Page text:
With these six time­pieces cre­ated in col­lab­o­ra­tion with, or in trib­ute to, con­tem­po­rary and his­tor­i­cal artists, watch man­u­fac­tur­ers get highly per­sonal in the time-hon­ored tra­di­tion of us­ing the dial as can­vas.

WatchTime - - Table Of Contents - By Mark Bernardo

| Six time­pieces cre­ated in col­lab­o­ra­tion with, or in trib­ute to, con­tem­po­rary and his­tor­i­cal artists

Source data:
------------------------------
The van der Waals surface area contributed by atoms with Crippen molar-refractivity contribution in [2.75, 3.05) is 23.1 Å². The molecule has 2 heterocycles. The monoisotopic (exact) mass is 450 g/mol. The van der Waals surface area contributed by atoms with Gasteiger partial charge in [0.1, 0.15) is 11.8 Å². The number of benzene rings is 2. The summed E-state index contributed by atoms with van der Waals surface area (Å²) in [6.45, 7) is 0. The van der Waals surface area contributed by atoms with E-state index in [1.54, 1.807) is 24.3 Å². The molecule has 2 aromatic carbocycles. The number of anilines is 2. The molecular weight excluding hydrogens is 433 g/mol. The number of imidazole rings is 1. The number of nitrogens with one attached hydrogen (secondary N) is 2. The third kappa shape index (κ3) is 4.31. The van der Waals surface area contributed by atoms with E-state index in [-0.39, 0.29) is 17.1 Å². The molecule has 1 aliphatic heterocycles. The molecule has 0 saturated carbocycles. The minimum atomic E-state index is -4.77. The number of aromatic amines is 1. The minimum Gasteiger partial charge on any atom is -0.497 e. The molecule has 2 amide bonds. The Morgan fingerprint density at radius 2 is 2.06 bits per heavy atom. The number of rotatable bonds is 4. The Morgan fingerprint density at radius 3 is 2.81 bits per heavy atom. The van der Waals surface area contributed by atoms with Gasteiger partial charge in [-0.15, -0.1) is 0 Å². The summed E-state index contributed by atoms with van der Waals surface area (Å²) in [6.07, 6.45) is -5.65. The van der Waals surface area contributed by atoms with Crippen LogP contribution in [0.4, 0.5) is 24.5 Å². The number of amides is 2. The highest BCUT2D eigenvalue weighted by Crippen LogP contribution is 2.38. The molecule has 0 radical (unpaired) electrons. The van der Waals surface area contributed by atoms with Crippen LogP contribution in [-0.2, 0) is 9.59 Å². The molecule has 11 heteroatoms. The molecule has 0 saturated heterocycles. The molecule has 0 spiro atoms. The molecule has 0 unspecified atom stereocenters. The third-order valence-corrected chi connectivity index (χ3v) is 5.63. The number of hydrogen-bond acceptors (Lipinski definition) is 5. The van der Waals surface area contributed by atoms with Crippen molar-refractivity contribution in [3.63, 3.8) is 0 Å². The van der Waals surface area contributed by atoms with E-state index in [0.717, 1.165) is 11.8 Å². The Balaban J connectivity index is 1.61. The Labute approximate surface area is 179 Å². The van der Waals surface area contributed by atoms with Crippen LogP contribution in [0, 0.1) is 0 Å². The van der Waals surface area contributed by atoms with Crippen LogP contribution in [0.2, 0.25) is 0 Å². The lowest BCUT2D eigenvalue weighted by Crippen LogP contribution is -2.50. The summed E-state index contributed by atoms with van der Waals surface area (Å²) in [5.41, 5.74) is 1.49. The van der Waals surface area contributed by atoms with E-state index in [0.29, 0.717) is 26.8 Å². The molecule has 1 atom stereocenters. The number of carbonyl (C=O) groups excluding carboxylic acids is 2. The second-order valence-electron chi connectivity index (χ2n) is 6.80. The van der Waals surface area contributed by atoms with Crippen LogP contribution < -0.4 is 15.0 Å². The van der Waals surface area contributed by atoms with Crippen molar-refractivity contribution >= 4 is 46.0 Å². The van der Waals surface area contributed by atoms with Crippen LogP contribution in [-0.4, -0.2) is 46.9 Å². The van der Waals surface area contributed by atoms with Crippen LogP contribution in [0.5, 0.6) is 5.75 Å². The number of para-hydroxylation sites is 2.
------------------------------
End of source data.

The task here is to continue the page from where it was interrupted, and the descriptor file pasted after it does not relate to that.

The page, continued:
Parmigiani Fleurier founder and CEO Michel Parmigiani found him­self so in­spired by the bold, ab­stract land­scapes of Ital­ian painter Mar­cello Lo Giudice that he used one of the artist’s works, “Eden Uni­verse, Eden Ocean,” as the sub­ject of a 12-piece lim­ited edi­tion, the Tonda 1950 Mar­cello Lo Giudice. Each of the 12 minia­ture painted di­als is unique, iden­ti­cally re­pro­duc­ing a dif­fer­ent por­tion of the paint­ing. The first stage of the di­als’ cre­ation is a laser en­grav­ing on the raw plate that builds tex­ture and vol­ume on the flat sur­face; this is fol­lowed by a painter adding the color pig­ments that fill out the minia­ture painted dial. The process – build­ing tex­ture first, adding color sec­ond – is the same as the one used by Lo Giudice to cre­ate his can­vases, which Michel Parmigiani de­scribes as re­mind­ing him “of how a glass prism sep­a­rates white light into its full spec­trum of col­ors, re­fract­ing them at a spe­cific an­gle.” The “sage leaf” hands are thin­ner than those of other Tonda mod­els so as to con­ceal as lit­tle of the painted di­als as pos­si­ble, while the 39-mm rose-gold case is en­graved with “Unique Piece,” the in­di­vid­ual num­ber and the names “Mar­cello” and “Michel” side by side as a sym­bol of the artis­tic col­lab­o­ra­tion. The watch is pow­ered by the self-wind­ing PF702 move­ment, with a 48-hour power re­serve, which is on dis­play through a sap­phire case­back. Parmigiani’s other notable col­lab­o­ra­tion is in ev­i­dence on the al­li­ga­tor strap, which, as on all Parmigiani watches, is made by the leather ar­ti­sans at Her­mès.